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“I have never heard such fear and desperation. This is a new terrible.”
BY Charlotte Alfred | PUBLICATION Huffington Post
The people of northeast Nigeria are about as tough as they come. Their remote region is ground zero for many of the world’s most vexing problems, including an Islamic militant insurgency, crippling poverty, and the devastation wrought by climate change.
Now, the United Nations warns that the area may face a new calamity: famine.
People in the region “are used to coping with extreme hardship, exploiting every and any option they can to keep their families going,” U.N. Humanitarian Coordinator Stephen O’Brien told the U.N. Security Council on Wednesday. “But … this suffering has pushed them to the absolute limit ― it is unlike anything they have felt before.” He called it “a humanitarian catastrophe.”
The hunger crisis has been growing since militant group Boko Haram captured swaths of northeast Nigeria in 2014, crippling agriculture and the local economy and displacing more than 2 million people. The insurgency by Boko Haram extremists, who in recent years have killed more people in terror attacks than the Islamic State, has left more than 20,000 people dead.
ISLAMIC EXTREMIST – Northeastern Nigeria
Boko Haram, referred to by themselves as al-Wilāyat al-Islāmiyya Gharb Afrīqiyyah (Arabic: الولاية الإسلامية غرب أفريقيا, (Islamic State West Africa Province, ISWAP), and Jamā’at Ahl as-Sunnah lid-Da’wah wa’l-Jihād (Arabic: جماعة أهل السنة للدعوة والجهاد, “Group of the People of Sunnah for Preaching and Jihad”), is an Islamic extremist group based in northeastern Nigeria, also active in Chad, Niger and northern Cameroon. The group’s leader is Abubakar Shekau. The group had alleged links to al-Qaeda, but in March 2015, it announced its allegiance to the Islamic State of Iraq and the Levant (ISIL). Since the current insurgency started in 2009, it has killed 20,000 and displaced 2.3 million from their homes and was ranked as the world’s deadliest terror group by the Global Terrorism Index in 2015.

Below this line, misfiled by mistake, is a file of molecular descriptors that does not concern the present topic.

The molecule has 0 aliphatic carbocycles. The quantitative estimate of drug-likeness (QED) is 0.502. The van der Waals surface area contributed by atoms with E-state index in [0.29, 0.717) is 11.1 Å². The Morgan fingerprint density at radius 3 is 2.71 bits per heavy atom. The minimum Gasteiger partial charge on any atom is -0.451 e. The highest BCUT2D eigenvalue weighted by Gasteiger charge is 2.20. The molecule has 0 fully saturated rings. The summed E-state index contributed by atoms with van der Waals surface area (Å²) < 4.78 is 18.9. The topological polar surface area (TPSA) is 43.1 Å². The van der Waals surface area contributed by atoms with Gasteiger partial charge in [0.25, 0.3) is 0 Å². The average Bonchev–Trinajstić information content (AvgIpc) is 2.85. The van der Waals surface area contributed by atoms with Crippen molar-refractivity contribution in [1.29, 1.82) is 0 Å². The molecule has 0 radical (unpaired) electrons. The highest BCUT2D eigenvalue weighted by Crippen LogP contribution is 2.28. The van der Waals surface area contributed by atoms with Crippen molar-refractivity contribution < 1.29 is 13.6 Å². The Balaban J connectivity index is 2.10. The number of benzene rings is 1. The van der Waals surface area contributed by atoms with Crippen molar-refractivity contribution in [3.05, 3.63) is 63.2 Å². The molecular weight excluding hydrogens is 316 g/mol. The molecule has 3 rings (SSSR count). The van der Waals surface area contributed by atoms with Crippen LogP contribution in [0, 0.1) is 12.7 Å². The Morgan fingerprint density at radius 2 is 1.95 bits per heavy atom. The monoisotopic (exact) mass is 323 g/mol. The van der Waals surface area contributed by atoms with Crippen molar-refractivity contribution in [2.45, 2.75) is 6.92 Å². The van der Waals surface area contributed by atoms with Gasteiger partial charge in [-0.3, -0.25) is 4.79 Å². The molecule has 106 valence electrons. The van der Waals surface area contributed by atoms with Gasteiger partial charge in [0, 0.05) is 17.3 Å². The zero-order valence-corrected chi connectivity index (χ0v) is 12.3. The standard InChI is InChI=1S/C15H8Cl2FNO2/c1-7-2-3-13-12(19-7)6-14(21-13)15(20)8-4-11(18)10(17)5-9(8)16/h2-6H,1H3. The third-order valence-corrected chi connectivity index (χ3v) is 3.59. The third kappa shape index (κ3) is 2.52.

After its founding in 2002, Boko Haram’s increasing radicalization led to a violent uprising in July 2009 in which its leader was summarily executed. Its unexpected resurgence, following a mass prison break in September 2010, was accompanied by increasingly sophisticated attacks, initially against soft targets, and progressing in 2011 to include suicide bombings of police buildings and the United Nations office in Abuja. The government’s establishment of a state of emergency at the beginning of 2012, extended in the following year to cover the entire northeast of Nigeria, led to an increase in both security force abuses and militant attacks.
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